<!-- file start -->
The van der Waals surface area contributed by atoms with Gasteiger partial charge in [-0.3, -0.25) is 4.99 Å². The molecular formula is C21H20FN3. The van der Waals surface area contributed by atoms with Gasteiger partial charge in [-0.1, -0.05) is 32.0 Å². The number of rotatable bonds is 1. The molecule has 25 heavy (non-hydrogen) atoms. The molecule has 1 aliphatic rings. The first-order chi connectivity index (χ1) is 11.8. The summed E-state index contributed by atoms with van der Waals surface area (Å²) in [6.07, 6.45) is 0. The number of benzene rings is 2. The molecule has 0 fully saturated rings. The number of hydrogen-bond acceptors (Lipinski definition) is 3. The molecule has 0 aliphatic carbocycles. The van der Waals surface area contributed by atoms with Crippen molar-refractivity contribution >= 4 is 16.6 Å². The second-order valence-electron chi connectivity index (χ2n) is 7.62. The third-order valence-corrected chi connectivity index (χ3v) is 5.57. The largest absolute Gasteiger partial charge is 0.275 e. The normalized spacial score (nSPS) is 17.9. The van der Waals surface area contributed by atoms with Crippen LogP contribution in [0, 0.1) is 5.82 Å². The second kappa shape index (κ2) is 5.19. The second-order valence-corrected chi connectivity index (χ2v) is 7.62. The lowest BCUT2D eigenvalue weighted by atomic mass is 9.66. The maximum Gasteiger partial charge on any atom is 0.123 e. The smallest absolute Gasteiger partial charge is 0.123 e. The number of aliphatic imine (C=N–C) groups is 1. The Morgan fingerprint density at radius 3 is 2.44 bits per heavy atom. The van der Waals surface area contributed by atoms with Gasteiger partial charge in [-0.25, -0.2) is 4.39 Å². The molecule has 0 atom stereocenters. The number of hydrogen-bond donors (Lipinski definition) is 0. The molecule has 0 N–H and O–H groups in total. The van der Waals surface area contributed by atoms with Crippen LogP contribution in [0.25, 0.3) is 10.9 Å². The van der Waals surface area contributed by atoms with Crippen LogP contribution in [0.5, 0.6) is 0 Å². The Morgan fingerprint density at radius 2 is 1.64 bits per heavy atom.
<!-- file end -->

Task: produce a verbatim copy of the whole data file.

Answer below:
The van der Waals surface area contributed by atoms with Gasteiger partial charge in [-0.3, -0.25) is 4.99 Å². The molecular formula is C21H20FN3. The van der Waals surface area contributed by atoms with Gasteiger partial charge in [-0.1, -0.05) is 32.0 Å². The number of rotatable bonds is 1. The molecule has 25 heavy (non-hydrogen) atoms. The molecule has 1 aliphatic rings. The first-order chi connectivity index (χ1) is 11.8. The summed E-state index contributed by atoms with van der Waals surface area (Å²) in [6.07, 6.45) is 0. The number of benzene rings is 2. The molecule has 0 fully saturated rings. The number of hydrogen-bond acceptors (Lipinski definition) is 3. The molecule has 0 aliphatic carbocycles. The van der Waals surface area contributed by atoms with Crippen molar-refractivity contribution >= 4 is 16.6 Å². The second-order valence-electron chi connectivity index (χ2n) is 7.62. The third-order valence-corrected chi connectivity index (χ3v) is 5.57. The largest absolute Gasteiger partial charge is 0.275 e. The normalized spacial score (nSPS) is 17.9. The van der Waals surface area contributed by atoms with Crippen LogP contribution in [0, 0.1) is 5.82 Å². The second kappa shape index (κ2) is 5.19. The second-order valence-corrected chi connectivity index (χ2v) is 7.62. The lowest BCUT2D eigenvalue weighted by atomic mass is 9.66. The maximum Gasteiger partial charge on any atom is 0.123 e. The smallest absolute Gasteiger partial charge is 0.123 e. The number of aliphatic imine (C=N–C) groups is 1. The Morgan fingerprint density at radius 3 is 2.44 bits per heavy atom. The van der Waals surface area contributed by atoms with Gasteiger partial charge in [-0.25, -0.2) is 4.39 Å². The molecule has 0 atom stereocenters. The number of hydrogen-bond donors (Lipinski definition) is 0. The molecule has 0 N–H and O–H groups in total. The van der Waals surface area contributed by atoms with Crippen LogP contribution in [0.25, 0.3) is 10.9 Å². The van der Waals surface area contributed by atoms with Crippen LogP contribution in [0.5, 0.6) is 0 Å². The Morgan fingerprint density at radius 2 is 1.64 bits per heavy atom.